From the article:
As many as one in four young Africans, or 66m pupils, could be enrolled in some form of private education by 2021, furthering what has been a surge of private schooling across the continent, according to a report. The growth in private education has been driven by parents’ lack of faith in public education or inability to find a place, but critics warn that private schools can exacerbate inequality, erode expertise in the public sector and, in some cases, provide an inferior education. The report, conducted by Caerus Capital, a Washington-based consultancy, concluded, however, that African governments that block the advance of private education on ideological grounds risk losing out on both finance and expertise...
Many African governments struggle to pay teachers, some of whom skip school to farm or do second jobs. Roughly 30m children in sub-Saharan Africa, whose population is growing faster than on any other continent, receive no schooling at all, according to Unicef. In practice, gaps have been plugged by private entities, from local faith-based and community schools in remote villages or slums, to international groups offering both low- and high-cost education. Quality is mixed. Some private schools achieve better results than state ones, although critics say that is because they cater to better-off students. But others are of poor quality...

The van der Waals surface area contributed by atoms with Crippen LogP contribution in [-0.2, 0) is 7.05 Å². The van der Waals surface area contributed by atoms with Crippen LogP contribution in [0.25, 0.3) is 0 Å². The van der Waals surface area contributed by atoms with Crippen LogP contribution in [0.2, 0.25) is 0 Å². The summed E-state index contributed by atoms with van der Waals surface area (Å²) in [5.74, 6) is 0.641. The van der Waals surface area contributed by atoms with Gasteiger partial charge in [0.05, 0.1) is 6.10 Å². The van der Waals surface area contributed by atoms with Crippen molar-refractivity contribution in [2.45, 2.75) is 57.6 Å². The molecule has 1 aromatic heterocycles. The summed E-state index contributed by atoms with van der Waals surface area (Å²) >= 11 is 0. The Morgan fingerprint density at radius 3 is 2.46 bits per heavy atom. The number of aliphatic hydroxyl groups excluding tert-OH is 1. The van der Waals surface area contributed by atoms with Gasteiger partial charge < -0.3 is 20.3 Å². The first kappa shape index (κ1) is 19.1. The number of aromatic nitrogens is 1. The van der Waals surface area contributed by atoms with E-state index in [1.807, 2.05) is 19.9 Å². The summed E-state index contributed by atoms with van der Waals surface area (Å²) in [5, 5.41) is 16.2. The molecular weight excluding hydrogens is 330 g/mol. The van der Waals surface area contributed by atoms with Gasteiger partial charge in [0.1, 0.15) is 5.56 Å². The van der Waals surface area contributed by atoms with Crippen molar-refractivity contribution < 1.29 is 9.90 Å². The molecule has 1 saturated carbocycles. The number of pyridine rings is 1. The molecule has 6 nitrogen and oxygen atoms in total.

Justin Sandefur, senior fellow at the Center for Global Development, said it was important to distinguish between fee-paying schools and private provision of free education. There had long been a consensus among educators that poor families should not be paying for education, he said.
However, he said some African governments did not have the capacity to deliver free, universal schooling, in which case they might contract private providers to improve quality and reach. Liberia last year began a pilot project to contract out the management of some schools to for-profit and not-for-profit providers.
However, Mr Sandefur said there was little evidence to back claims that private providers could consistently improve standards or that successful schemes could be scaled up to national level.
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